Or, at least, so it seems at first blush. On reflection, though, concerns about causal inefficacy arise. As Julia Nefsky (2018) observes, even if our behaviour can send signals to others, it doesn’t follow that those signals are detected, much less that they have any appreciable impact on others’ behaviour. Quite often, no one takes any notice of what we do; we operate in the backgrounds of their lives, and we don’t have any impact on them whatsoever. In other circumstances, people notice but simply aren’t affected; they don’t care what we do for one reason or another. In other circumstances still, people notice and care, but simply aren’t affected in any significant way. Someone knows that you are an animal advocate and sees you eating meat. She comes to believe that you’re a hypocrite, and thereby discounts whatever you say about animals in the future. However, since this person was already strongly inclined to discount whatever anyone said about animals, the change doesn’t count as a significant one: you had very little chance of changing her mind to begin with, and your having less now isn’t at all important. Given the low odds that any individual consumer makes a difference, and the low odds that you might influence any individual in such a way that she alters her purchasing behaviour, it seems highly unlikely that an expected utility calculation will come out in favour of abstaining from consuming scavenged animal products on signalling grounds.Footnote 8 So, influencing others is not going to be the way to defend the wrongness of freegan practices. But Driver offers other strategies for criticizing freeganism.

Driver observes that freeganism ‘allows people to bypass norms’ (2015, p. 76). This is because a ‘system is established whereby some people habitually benefit from the misdeed of others, allowing them to reap the benefits without the dirty hands. But this makes the habitual dumpster diver look like he is bypassing norms as well’ (2015, p. 76). However, the concern about bypassing norms falls prey to the same objection that undermines the ‘don’t benefit from wrongdoing’ strategy. If vegans regularly visit non-vegan restaurants, they habitually benefit from the misdeeds of others, allowing them to reap the benefits without the dirty hands. In fact, the point applies just as well to vegan restaurants, which depend on supply chains that would not, at present, be economically viable if they weren’t also distributing animal products. Moreover, to echo a point made earlier, the ‘bypassing norms’ approach would not account for any putative wrongness of freegan practices that don’t rely for their existence on wrongful harms to animals.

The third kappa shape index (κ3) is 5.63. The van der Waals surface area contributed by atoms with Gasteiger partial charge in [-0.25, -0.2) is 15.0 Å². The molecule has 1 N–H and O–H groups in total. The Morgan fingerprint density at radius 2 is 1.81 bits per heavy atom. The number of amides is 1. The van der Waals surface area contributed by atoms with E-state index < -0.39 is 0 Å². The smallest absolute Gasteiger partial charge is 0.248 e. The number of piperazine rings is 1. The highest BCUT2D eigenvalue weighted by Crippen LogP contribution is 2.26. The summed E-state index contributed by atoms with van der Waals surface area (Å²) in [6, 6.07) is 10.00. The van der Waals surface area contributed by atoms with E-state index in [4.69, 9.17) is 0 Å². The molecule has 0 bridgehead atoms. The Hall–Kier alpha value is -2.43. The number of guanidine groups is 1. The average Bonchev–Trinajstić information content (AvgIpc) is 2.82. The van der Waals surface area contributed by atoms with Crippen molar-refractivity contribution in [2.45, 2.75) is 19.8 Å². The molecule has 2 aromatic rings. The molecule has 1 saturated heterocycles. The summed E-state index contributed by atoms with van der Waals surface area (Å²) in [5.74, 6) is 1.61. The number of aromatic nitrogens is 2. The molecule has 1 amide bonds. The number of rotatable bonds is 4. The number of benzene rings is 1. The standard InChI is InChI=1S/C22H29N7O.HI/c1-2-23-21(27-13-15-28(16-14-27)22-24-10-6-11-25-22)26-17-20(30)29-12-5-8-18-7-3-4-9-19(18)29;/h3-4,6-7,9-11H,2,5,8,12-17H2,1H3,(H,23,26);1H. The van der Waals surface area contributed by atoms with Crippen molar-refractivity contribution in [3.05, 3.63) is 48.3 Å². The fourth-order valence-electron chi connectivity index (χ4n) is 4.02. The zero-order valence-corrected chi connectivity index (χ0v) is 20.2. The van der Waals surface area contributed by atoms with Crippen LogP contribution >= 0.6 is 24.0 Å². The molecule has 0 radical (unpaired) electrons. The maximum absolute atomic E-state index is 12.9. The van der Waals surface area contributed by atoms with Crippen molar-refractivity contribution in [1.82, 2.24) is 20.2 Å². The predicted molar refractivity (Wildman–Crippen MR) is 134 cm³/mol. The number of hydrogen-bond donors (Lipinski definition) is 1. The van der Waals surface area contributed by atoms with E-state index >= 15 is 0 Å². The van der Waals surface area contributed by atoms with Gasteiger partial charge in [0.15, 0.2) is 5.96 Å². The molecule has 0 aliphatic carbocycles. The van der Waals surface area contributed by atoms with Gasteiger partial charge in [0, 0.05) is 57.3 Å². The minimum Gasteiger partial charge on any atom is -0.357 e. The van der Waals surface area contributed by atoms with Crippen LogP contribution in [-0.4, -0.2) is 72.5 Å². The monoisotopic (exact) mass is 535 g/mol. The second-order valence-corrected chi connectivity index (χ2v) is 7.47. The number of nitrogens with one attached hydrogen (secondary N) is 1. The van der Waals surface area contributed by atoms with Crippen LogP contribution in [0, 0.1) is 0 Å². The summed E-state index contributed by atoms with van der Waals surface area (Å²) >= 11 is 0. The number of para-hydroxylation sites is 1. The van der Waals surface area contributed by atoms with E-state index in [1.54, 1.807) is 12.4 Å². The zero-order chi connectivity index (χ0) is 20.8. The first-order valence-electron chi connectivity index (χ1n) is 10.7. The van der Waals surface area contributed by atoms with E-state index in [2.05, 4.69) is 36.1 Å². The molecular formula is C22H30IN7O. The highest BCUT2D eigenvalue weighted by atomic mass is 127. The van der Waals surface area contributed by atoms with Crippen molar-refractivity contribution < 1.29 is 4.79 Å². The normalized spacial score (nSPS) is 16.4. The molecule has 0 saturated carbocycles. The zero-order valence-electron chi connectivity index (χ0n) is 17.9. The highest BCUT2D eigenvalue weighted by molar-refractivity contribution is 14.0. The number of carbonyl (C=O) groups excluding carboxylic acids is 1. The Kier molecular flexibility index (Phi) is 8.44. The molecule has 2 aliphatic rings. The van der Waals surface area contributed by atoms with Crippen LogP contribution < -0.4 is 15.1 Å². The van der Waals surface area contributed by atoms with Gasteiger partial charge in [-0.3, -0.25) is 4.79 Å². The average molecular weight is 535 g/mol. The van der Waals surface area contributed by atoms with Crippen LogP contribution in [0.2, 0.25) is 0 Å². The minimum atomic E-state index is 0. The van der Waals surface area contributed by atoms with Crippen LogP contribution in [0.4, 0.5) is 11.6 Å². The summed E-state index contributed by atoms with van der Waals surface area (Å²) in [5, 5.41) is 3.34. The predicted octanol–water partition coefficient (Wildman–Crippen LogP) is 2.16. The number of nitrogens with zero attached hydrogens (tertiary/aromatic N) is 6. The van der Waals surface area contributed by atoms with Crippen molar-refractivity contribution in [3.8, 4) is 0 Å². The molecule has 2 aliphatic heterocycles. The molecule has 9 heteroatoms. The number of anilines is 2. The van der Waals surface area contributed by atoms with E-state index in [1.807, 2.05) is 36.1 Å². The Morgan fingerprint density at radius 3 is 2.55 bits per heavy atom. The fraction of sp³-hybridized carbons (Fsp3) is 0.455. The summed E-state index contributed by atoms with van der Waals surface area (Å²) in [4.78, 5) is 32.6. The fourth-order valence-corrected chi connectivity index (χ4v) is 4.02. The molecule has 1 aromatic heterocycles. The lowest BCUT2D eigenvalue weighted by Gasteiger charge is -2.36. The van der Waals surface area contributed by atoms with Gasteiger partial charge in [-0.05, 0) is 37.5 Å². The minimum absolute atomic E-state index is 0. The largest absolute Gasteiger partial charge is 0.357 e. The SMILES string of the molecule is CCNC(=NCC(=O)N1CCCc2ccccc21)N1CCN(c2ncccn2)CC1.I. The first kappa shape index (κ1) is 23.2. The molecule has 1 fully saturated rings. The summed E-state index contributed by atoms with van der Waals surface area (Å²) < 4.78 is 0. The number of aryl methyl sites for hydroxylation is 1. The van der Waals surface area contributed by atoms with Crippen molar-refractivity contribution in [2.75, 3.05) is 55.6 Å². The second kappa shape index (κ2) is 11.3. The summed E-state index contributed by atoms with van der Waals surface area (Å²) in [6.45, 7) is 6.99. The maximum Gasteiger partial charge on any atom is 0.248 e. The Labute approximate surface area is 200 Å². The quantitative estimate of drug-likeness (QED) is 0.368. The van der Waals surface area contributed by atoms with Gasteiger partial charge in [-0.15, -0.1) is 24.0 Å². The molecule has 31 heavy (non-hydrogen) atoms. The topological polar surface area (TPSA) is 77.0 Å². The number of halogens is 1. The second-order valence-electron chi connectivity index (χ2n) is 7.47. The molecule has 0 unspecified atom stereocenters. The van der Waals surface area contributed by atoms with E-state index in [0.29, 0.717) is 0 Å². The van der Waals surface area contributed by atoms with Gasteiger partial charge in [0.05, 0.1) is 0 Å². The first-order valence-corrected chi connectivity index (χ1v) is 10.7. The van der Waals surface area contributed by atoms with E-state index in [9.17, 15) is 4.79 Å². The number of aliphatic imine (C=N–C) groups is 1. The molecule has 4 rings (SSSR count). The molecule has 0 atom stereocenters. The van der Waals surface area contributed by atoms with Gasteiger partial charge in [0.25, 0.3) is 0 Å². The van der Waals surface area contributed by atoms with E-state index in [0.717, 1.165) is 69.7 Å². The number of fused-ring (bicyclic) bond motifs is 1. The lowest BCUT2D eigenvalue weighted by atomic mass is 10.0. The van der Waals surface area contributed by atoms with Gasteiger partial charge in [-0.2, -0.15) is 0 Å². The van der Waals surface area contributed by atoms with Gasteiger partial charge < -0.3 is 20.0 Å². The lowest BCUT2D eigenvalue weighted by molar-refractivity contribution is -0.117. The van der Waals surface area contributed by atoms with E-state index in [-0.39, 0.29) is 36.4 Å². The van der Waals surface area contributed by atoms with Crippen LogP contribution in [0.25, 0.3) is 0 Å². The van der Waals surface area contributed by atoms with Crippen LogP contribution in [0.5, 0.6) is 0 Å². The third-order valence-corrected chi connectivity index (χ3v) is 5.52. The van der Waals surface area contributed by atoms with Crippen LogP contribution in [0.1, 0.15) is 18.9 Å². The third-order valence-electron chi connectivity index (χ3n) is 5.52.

Driver makes one additional move. She observes that there may be something amiss in the character of freegans: ‘if the dumpster diver would be disappointed to see everyone become a vegetarian, and thereby also be unable to benefit anymore from the wrongdoing of others, then he does seem to have a character flaw: a failure to exhibit the right attitude toward wrongdoing’ (2015, 76). This seems unfair. First, Driver doesn’t consider the kinds of vices that the strict vegan may display by not consuming freegan foods: e.g., callous disregard for the suffering of animals in plant agriculture, or a self-indulgent obsession with moral purity. So even if freegans are vicious in the ways that Driver suggests, it isn’t obvious that strict vegans have better characters. Second, it’s unclear that freegans must have the wrong attitude toward wrongdoing. In principle, they might desire the end of animal exploitation while still being convinced that, in the interim, they should minimize waste and avoid contributing to animal exploitation by purchasing consumer goods, many of which are, more or less directly, causally connected to animal exploitation. This seems like a commendable motivation and hardly evidence of a character flaw.